from Chapter IV, section 1, "Morse Precipitates the Controversy":
On the day appointed, the 9th of May, among the multitude of pastors who appeared before their assembled flocks and addressed them on topics of national and personal self-examination, was the Reverend Jedediah Morse. The deliverance which he made to his people was destined to have far more than a passing interest and effect. He took for his text fragments of the language that King Hezekiah addressed to the prophet Isaiah, as found in II Kings 19:3, 4: "This is a day of trouble, and of rebuke (or reviling), and blasphemy. . . . Wherefore lift up thy prayer for the remnant that is left." Then the well-known minister of Charlestown proceeded to suggest a parallel between the desperate state of affairs within the little kingdom of Judah when the Assyrians, fresh from their triumph over the armies of Egypt, renewed their insolent and terrifying campaign against the city of Jerusalem, and the unhappy and perilous condition of affairs within the United States.
From this general observation Morse proceeded to take specific account of the circumstances that made the period through which the nation was passing "a day of trouble, of reviling and blasphemy." The main source from which the day of trouble had arisen, as the President's fast day proclamation had indicated, was the very serious aspect of our relations with France, owing to the unfriendly disposition and conduct of that nation. Here, and not elsewhere, was to be found the occasion of the unhappy divisions that existed among the citizens of the United States, disturbing their peace, and threatening the overthrow of the government itself. The settled policy of the French government, that of attempting the subjugation of other countries by injecting discord and division among their citizens before having recourse to arms, had been faithfully adhered to with respect to America.
Emboldened by its knowledge of the power which the French party in America has acquired, Morse continued, the government of France has shown itself disposed to adopt an increasingly insolent tone toward the government of this nation. The insurrections which the government of France has fomented here, its efforts to plunge the United States into a ruinous war, its spoliation of our commerce upon the high seas, its insufferable treatment of our ministers and commissioners as shown in the lately published state papers--these all tend to show how resolute and confident in its determination to triumph over us the French government has become.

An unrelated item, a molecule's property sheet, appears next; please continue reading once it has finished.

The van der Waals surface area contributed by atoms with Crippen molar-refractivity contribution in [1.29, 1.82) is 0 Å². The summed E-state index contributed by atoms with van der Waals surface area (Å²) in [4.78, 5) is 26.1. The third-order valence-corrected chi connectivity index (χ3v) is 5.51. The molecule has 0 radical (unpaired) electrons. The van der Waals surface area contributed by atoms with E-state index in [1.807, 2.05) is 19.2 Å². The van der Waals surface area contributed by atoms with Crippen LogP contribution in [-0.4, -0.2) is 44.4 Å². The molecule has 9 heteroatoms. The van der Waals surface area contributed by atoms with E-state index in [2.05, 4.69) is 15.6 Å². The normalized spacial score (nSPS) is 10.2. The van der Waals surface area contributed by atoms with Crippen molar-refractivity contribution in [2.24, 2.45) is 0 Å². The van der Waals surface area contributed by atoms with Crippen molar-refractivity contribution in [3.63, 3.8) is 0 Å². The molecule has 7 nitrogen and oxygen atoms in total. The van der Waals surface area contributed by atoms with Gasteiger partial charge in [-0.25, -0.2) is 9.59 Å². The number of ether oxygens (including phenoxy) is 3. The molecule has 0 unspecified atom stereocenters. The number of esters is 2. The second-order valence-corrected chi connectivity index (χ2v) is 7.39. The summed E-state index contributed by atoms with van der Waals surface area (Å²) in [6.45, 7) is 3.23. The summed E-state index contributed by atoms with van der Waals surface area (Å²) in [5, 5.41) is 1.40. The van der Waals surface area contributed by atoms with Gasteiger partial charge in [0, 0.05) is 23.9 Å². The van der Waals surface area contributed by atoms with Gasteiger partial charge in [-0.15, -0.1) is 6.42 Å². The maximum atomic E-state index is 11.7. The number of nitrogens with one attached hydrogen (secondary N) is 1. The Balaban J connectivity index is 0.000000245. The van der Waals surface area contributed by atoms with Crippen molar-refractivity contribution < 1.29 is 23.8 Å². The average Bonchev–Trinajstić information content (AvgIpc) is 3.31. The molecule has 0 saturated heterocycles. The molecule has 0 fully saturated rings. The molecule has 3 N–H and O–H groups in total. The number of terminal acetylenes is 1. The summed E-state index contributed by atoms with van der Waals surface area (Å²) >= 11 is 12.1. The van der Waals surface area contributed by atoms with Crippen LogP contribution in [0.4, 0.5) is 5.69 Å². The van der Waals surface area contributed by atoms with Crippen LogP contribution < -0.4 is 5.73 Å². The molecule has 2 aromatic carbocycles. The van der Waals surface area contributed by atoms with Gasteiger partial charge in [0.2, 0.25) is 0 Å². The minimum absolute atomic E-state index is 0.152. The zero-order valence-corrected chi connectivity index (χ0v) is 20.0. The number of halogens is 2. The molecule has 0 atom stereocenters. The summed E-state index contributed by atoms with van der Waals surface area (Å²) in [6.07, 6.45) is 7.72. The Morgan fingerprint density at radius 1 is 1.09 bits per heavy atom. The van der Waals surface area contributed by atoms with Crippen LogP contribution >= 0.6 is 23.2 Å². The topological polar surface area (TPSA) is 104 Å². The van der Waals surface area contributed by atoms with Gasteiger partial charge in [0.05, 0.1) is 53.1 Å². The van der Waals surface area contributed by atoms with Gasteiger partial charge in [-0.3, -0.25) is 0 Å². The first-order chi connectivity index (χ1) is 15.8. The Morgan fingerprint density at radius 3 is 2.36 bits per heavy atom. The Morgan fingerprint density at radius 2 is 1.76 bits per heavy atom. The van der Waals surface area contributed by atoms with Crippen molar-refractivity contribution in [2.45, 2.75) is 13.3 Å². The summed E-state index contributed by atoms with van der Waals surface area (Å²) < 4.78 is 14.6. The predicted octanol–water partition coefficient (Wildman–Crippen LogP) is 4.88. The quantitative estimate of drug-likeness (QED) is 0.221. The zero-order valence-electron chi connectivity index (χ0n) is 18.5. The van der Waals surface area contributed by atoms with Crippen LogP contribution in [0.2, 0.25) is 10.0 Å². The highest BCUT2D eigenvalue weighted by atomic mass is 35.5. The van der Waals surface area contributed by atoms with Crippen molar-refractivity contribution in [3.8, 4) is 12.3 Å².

If, said Morse, a contributory cause for the present "hazardous and afflictive position" of the country is sought, it will readily be found in "the astonishing increase of irreligion." The evidence of this, in turn, is to be found, not only in the prevailing atheism and materialism of the day, and all the vicious fruits which such impious sentiments have borne, but as well in the slanders with which newspapers are filled and the personal invective and abuse with which private discussion is laden, all directed against the representatives of government, against men, many of whom have grown gray in their country's service and whose integrity has been proved incorruptible. It is likewise to be discovered in the reviling and abuse which, coming from the same quarter, has been directed against the clergy, who, according to their influence and ability, have done what they could to support and vindicate the government. Nothing that the clergy has done has been of such a character as to provoke this treatment. And how "can they be your friends who are continually declaiming against the Clergy, and endeavouring by all means--by falsehood and misrepresentation, to asperse their characters, and to bring them and their profession into disrepute?"